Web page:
By selecting and implementing several CRM systems for companies over the years, I’ve learned quite a bit along the way. My intention with this series is not to promote or recommend any specific CRM system, but simply to lay out what I feel are the logical questions, steps and tips that I hope will make your CRM selection and implementation successful.
As is not likely a surprise, many of these steps were learned the hard way!
Take a minute and answer the ten questions in the list below, and share them with the relevant people in your organisation. You may be suprised with the conversation that is generated.
10 Important Questions
1. Which parts of the business are set to use the CRM? Is it just sales and marketing, or will support staff be using the CRM to manage support and customer service requests and bug fixes?
2. Does the business use (or has it ever used) a CRM system?
3. (a) If yes: why is the business looking to change the CRM system, or, why did the business stop using the CRM system?
3. (b) If no: what/who has the identified the requirement for a CRM system?
4. Do you have budget for a CRM system? What is your maximum yearly budget for license fees, and what maximum budget can you allocate to ongoing CRM customisation, support and staff training?
5. Are you just looking to do email marketing? Did you know there are web-based applications out that that will store your email addresses and allow you to create, send and track email campaigns? Most of them will also upload a HTML template with your graphics/branding, and will easily send out a polished, professional campaign. They are cheap and effective.
6. Do you have data? What is the state of your data? Is it good enough to market to? If you don’t yet have any data but know that you are soon to have a large universe of it (as is often the case when you purchase a large contact list) then you’re probably not yet at the stage of setting up marketing campaigns quite yet and may not yet need a CRM. If you do have data living in another CRM system, do you have the technical resource required to do the migration to the new CRM?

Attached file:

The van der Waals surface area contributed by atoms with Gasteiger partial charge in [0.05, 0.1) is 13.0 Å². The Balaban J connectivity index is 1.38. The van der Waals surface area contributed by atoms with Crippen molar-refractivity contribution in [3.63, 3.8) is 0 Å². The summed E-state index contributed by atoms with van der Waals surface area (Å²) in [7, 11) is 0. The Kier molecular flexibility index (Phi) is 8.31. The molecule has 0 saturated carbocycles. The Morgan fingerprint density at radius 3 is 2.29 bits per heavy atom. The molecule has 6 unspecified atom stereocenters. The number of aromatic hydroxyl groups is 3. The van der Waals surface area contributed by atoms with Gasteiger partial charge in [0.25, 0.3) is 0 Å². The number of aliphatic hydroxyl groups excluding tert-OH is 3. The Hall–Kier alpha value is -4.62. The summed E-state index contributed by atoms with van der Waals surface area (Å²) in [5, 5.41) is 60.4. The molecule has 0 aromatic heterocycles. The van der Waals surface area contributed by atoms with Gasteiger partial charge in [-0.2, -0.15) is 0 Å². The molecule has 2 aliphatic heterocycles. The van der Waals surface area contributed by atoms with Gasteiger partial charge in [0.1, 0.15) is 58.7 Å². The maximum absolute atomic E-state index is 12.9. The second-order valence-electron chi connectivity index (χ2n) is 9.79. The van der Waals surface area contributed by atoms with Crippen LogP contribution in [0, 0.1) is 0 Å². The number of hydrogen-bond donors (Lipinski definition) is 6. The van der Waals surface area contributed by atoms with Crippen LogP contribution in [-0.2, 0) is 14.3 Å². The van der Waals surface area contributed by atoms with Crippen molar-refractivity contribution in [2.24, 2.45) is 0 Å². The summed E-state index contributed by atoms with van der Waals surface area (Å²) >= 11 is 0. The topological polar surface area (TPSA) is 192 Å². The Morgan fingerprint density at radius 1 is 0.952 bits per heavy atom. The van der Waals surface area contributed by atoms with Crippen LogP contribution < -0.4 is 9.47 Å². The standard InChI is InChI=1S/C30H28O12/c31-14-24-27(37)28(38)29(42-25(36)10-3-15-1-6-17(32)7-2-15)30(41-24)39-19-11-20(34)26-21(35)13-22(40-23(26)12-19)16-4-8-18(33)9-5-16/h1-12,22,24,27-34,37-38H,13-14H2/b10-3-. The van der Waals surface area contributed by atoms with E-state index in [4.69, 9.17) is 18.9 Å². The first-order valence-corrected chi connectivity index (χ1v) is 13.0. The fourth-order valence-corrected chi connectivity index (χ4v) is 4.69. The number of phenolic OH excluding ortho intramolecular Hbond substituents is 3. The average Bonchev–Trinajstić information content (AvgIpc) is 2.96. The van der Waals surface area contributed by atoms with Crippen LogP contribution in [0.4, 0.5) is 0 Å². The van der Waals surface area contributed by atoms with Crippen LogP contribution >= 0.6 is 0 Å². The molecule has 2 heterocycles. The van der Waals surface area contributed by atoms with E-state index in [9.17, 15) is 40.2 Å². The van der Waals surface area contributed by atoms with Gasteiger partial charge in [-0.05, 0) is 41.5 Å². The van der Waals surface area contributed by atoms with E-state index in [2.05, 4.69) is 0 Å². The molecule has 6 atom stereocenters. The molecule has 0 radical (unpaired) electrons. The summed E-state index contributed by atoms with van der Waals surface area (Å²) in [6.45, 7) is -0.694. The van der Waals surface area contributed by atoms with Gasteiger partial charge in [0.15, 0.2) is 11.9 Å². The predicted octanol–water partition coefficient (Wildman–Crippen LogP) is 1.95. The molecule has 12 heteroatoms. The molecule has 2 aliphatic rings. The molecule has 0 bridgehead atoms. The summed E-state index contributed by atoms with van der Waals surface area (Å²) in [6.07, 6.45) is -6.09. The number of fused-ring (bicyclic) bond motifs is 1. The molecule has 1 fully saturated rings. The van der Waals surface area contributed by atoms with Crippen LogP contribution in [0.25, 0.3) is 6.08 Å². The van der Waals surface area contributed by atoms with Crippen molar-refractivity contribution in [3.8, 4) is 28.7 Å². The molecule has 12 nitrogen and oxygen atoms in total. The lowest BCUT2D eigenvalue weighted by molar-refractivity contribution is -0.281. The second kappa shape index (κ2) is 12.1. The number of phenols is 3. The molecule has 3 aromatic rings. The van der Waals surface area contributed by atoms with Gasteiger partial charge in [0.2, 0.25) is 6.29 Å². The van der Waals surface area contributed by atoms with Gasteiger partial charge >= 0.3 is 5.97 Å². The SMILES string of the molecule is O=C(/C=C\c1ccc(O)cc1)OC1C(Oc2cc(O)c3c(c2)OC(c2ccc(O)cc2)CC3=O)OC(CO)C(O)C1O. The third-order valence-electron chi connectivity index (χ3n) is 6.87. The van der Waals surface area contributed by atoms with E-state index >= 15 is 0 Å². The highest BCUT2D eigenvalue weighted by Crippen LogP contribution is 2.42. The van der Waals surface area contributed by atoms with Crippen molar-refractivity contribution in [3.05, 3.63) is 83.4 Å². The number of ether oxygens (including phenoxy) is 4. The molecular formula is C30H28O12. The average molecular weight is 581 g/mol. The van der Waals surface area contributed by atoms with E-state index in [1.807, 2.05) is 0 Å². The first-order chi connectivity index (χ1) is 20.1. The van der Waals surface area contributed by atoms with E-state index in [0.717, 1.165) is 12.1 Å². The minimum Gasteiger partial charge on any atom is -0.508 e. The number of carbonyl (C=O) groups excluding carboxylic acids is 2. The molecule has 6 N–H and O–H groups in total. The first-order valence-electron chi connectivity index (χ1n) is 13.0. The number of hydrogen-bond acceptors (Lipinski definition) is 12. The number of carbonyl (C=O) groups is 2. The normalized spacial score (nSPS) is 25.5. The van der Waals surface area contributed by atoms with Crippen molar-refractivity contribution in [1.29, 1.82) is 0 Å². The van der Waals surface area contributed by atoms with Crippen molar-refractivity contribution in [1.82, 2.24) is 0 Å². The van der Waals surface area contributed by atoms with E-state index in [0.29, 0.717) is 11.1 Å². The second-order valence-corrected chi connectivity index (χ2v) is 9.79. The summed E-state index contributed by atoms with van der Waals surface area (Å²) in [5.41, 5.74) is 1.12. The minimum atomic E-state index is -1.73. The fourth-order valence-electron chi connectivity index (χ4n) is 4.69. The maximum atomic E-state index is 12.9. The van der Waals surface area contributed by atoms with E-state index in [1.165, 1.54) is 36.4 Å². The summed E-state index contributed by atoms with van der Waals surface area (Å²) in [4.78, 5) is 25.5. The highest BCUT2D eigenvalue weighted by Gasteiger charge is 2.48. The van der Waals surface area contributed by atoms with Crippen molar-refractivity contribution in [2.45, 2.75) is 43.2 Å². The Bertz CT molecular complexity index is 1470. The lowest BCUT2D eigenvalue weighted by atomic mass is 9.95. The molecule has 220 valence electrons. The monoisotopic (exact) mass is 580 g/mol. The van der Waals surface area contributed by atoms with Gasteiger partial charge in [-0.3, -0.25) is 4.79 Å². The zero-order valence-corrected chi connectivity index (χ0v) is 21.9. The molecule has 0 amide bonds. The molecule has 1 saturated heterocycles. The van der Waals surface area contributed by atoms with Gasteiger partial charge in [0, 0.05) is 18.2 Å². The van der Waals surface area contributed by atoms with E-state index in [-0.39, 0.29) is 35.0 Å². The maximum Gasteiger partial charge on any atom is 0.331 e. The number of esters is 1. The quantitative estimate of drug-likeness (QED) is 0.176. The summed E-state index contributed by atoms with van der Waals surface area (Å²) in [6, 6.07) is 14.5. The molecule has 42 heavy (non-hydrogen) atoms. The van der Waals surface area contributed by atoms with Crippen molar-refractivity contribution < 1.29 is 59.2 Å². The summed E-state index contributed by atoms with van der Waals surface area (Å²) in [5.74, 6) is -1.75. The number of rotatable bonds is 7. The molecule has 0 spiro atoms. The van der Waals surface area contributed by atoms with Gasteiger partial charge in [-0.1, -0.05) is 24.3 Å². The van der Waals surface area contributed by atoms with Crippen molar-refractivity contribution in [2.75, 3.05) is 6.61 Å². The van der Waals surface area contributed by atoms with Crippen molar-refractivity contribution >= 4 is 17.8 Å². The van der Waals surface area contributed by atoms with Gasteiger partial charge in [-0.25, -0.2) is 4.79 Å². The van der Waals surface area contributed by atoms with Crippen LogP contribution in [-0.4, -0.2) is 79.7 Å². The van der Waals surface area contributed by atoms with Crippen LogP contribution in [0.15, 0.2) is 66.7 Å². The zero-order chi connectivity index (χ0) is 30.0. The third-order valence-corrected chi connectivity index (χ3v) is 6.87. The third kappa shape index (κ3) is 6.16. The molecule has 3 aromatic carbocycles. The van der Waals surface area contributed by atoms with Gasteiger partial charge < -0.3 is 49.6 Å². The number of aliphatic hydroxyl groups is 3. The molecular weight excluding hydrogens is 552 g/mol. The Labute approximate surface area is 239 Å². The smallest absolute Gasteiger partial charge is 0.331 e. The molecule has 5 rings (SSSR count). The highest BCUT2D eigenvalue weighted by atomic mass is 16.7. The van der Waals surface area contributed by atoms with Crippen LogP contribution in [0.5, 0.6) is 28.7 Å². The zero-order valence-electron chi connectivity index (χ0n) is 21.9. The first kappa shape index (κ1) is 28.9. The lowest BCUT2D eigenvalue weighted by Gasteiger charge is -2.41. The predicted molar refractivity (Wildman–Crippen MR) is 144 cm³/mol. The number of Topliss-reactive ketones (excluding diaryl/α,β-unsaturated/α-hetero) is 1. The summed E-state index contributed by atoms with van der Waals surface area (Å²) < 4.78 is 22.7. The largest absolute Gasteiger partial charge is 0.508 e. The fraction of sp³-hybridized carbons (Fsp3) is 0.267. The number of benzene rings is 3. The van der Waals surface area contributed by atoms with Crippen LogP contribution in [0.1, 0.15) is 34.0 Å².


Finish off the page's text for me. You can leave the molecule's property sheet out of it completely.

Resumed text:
7. Do you have the resources/inclination to host your CRM system internally, or should you be looking at a hosted CRM system? If you’ve got the infrastructure, support and time to deploy your CRM in-house, this is a popular option. If you don’t, you should be exploring hosted CRM systems.
8. Are there data privacy issues that may come to light when you consider storing and accessing customer contact and historical data in your CRM? This becomes more crucial when considering a hosted CRM where the hosting service provider stores your customer CRM records (particularly if the provider is a company in a different country).
9. Do you need your CRM to “sync” with other systems such as Outlook so that you can add contacts to the CRM in this way (and from the CRM to Outlook?) Very few CRM’s do this sort of synchronisation well. Do your research, and ask to see a real working demo of synchronisation in any CRM you’re considering.
10. Do you need to access the CRM from mobile devices (which likely vary across your team, so consider iPhones, Blackberries and Android phones)? Check out and test popular CRM mobile apps.